Thursday, January 08, 2009


We went thru the marble craze in Detroit. We didn't really play Marbles, we just traded them around and stuff.
It was 2nd grade, 1965.
Mom and Dad took me and bought me the biggest bag of marbles you ever saw.
Probably weighed twenty pounds.
I probably could have traded for Manhattan with a bag that size. Or Boblo Island, where there was an Amusement park.
I was totin' it down the hall before class when it broke...f'n marbles everywhere, all clatterin' rollin down the hall. Everybody started to scramble to get MY marbles. I stood there, shell-shocked, afraid to cry, but powerless over my marbles.
My life and my marbles had become unmanageable.

Kids started skiddin' on them, going down fast. It was like a disaster in a Ball-Bearing Factory; like a sketch out of a Cartoon.
Everybody got the Jimmie-legs. They looked like they were running but no one was going anywhere.
Arms flailing, frontwards, back-peddlin', side-to-side...
I saw two girls holding onto each other trying not to fall, legs going every which way.
two teachers came out into the hall and *WHOOPS* feet flyin' up in the air.
It was like a scene out of "Kansas City Bomber", only without the tits. I think there were two cracked skulls that day, and if that were to happen these days they'd probably prosecute my Mom and Dad.
I never lacked for nuthin'.

I also remember the Baseball Card game, on the playground before School, where you got to go up on the Slide, call out the name and stats on the card, then flip it out to the crowd, which would turn into a mob at this point, all clawing and fanging their way to the prize.
With all eyes upon you, you holler:
"Al Kaline, "Mr. Tiger", 1968!
Batted .379 in the World Series!
Fields Right, Switch-Hitter and 10 time Golden Glover!"
You felt like a cross between Howard Cosell and a Circus Barker.

I can't believe I gave away my Ryne Duren card like that.


Barbara said...

You and my David could have traded baseball trivia until you were both blue in the face. He has never forgiven his mother for getting rid of his baseball cards.

I still have my marbles -- you know the ones from when I was a kid. I traded too, but only if I could trade up. I have a clear giant shooter that was my prize possession. Come for a visit and I'll show you my marbles. Promise!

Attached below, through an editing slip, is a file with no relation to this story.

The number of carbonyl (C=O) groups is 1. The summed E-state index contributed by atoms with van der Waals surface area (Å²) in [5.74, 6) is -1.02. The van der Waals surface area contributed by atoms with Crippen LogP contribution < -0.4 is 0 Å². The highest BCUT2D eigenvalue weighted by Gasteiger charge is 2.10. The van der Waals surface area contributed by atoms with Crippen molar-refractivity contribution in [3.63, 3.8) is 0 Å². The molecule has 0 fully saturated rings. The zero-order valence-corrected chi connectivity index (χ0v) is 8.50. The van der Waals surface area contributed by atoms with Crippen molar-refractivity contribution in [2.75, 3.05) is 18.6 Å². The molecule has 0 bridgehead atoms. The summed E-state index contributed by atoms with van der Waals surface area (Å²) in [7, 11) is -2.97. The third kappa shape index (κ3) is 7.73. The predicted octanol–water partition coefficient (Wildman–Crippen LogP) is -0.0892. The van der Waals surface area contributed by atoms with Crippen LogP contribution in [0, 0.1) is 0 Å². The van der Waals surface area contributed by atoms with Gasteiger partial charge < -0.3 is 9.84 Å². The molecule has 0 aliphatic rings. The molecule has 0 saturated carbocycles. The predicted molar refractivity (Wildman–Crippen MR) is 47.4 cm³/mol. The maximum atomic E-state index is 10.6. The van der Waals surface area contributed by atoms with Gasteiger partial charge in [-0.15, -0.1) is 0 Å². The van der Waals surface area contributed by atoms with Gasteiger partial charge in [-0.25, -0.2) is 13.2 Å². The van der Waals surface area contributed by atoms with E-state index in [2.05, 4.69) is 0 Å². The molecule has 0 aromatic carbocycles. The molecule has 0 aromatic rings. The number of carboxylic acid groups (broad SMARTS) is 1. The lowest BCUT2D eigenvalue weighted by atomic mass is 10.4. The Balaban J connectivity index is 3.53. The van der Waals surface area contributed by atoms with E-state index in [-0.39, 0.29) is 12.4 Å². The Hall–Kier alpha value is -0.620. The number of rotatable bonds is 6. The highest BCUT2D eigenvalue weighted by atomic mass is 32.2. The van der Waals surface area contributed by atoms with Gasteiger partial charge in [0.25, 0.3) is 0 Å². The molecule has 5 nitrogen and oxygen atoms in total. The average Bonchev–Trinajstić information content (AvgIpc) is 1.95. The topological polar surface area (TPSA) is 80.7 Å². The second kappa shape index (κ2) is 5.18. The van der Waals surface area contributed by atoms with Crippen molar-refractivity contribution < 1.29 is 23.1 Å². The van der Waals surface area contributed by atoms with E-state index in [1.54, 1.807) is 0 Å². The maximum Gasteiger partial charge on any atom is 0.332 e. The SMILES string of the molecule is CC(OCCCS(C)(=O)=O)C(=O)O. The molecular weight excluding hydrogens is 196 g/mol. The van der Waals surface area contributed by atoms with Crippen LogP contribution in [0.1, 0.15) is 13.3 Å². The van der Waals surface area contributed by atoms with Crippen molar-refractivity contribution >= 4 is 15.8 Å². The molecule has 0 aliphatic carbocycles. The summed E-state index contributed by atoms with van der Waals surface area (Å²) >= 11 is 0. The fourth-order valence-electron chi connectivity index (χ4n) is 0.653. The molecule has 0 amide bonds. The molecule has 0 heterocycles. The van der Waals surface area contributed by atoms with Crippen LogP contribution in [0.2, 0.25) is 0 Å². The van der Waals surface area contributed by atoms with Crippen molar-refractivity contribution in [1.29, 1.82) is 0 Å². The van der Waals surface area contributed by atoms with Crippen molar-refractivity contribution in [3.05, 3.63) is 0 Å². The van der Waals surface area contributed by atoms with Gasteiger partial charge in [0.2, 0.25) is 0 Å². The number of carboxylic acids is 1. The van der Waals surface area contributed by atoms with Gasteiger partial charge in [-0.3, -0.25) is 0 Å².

bulletholes said...

David should click on my link to "Ryne Duren"...funny stuff!

cornbread hell said...

loved your friend's ryne duren story.

Mother of Invention said...

Wish I had all my marbles! (WE also called them Alleys) We called the huge ones Boulders. My mom sewed a really neat drawstring bag for them.

Lily said...

I remember trading bits of broken jewellery - glass stones that fell out of your mum's brooch or earrings, the sparklier the better. We also made fluff balls by picking the bobbles off each other's jumpers and sticking them together until you had a huge multicoloured fuzz ball. We were poor but we were honest.

banquet manager said...

What about "scully caps"? Do you remember those? That was when you took the cap of a soda bottle and melted different color Crayons inside to make cool designs. Then you would shoot them at your opponent's scully. The winner gets the spoils. Ah, to be young again.

Anonymous said...

The biggest marbles in my country are called 'boink'... he he he. Strange, but I seem to be the only person I know who isn't much into nostalgia. I like nostalgia from other people but lack the quality myself. I was thinking and wondering about this quite a lot the last couple of weeks and I am surprised. Not that my youth was bad -- it was good in fact -- but there isn't anything of it that makes my heart jump. It is all past & gone. Every memory is a defeat to time and I realise it with every memory, both good and bad. Or maybe there is one thing... when we used to drive around Europe as kids in the seventies and eighties; it was a custom to honk the car horn to every other Dutch car you saw. That charming and frankly idiotic custom has all but seized to be. Dutchmen are everywhere. "The Devil shits Dutchmen", cried out one English general in the seventeenth century when we were at war with them and we invaded London. He was right. Hey ho Steve, have a nice weekend and hold on to your marbles.


Rick O'Shay said...

You can sure tell a story.
It's funny how we can't wait to grow up but then long for the past when we're old. Not that you're old Bullet at all. But when I start telling my grand kids which are 16 and 20 about stuff I did at their age I see their eyes glaze over. Just as mine did when my pappy told me stuff he did. Nothin changes.
But I like your stories. You and my brother are a lot alike in how you use words. I envy that.

petra michelle; Whose role is it anyway? said...

Did we prize our marbles, my three brothers and I. Can't say we had the same experience you had which you describe so hilariously, Es.
And I still prize my marbles. ;)

dmarks said...

I still have a marble collection somewhere.